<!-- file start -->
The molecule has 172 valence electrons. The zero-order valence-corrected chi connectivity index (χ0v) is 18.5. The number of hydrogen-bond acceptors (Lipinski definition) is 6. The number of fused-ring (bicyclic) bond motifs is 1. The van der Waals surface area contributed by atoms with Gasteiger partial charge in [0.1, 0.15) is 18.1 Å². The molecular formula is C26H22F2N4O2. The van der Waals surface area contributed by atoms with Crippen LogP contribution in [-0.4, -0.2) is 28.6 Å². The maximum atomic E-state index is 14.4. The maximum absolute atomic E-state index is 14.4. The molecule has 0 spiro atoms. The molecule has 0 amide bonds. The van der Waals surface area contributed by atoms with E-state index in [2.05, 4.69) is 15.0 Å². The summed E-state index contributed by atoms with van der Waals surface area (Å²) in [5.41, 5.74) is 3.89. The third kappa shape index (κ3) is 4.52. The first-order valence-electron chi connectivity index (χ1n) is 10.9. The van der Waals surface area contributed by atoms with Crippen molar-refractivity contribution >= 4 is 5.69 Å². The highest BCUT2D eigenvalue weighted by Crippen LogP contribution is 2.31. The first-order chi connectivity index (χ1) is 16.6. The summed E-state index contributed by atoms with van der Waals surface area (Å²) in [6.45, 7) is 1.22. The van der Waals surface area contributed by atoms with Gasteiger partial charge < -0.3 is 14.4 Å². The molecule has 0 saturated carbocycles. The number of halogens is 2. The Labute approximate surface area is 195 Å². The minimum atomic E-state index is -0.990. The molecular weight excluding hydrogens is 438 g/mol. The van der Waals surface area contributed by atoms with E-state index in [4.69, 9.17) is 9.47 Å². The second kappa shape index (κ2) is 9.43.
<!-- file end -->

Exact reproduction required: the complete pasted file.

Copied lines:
The molecule has 172 valence electrons. The zero-order valence-corrected chi connectivity index (χ0v) is 18.5. The number of hydrogen-bond acceptors (Lipinski definition) is 6. The number of fused-ring (bicyclic) bond motifs is 1. The van der Waals surface area contributed by atoms with Gasteiger partial charge in [0.1, 0.15) is 18.1 Å². The molecular formula is C26H22F2N4O2. The van der Waals surface area contributed by atoms with Crippen LogP contribution in [-0.4, -0.2) is 28.6 Å². The maximum atomic E-state index is 14.4. The maximum absolute atomic E-state index is 14.4. The molecule has 0 spiro atoms. The molecule has 0 amide bonds. The van der Waals surface area contributed by atoms with E-state index in [2.05, 4.69) is 15.0 Å². The summed E-state index contributed by atoms with van der Waals surface area (Å²) in [5.41, 5.74) is 3.89. The third kappa shape index (κ3) is 4.52. The first-order valence-electron chi connectivity index (χ1n) is 10.9. The van der Waals surface area contributed by atoms with Crippen molar-refractivity contribution >= 4 is 5.69 Å². The highest BCUT2D eigenvalue weighted by Crippen LogP contribution is 2.31. The first-order chi connectivity index (χ1) is 16.6. The summed E-state index contributed by atoms with van der Waals surface area (Å²) in [6.45, 7) is 1.22. The van der Waals surface area contributed by atoms with Gasteiger partial charge < -0.3 is 14.4 Å². The molecule has 0 saturated carbocycles. The number of halogens is 2. The Labute approximate surface area is 195 Å². The minimum atomic E-state index is -0.990. The molecular weight excluding hydrogens is 438 g/mol. The van der Waals surface area contributed by atoms with E-state index in [4.69, 9.17) is 9.47 Å². The second kappa shape index (κ2) is 9.43.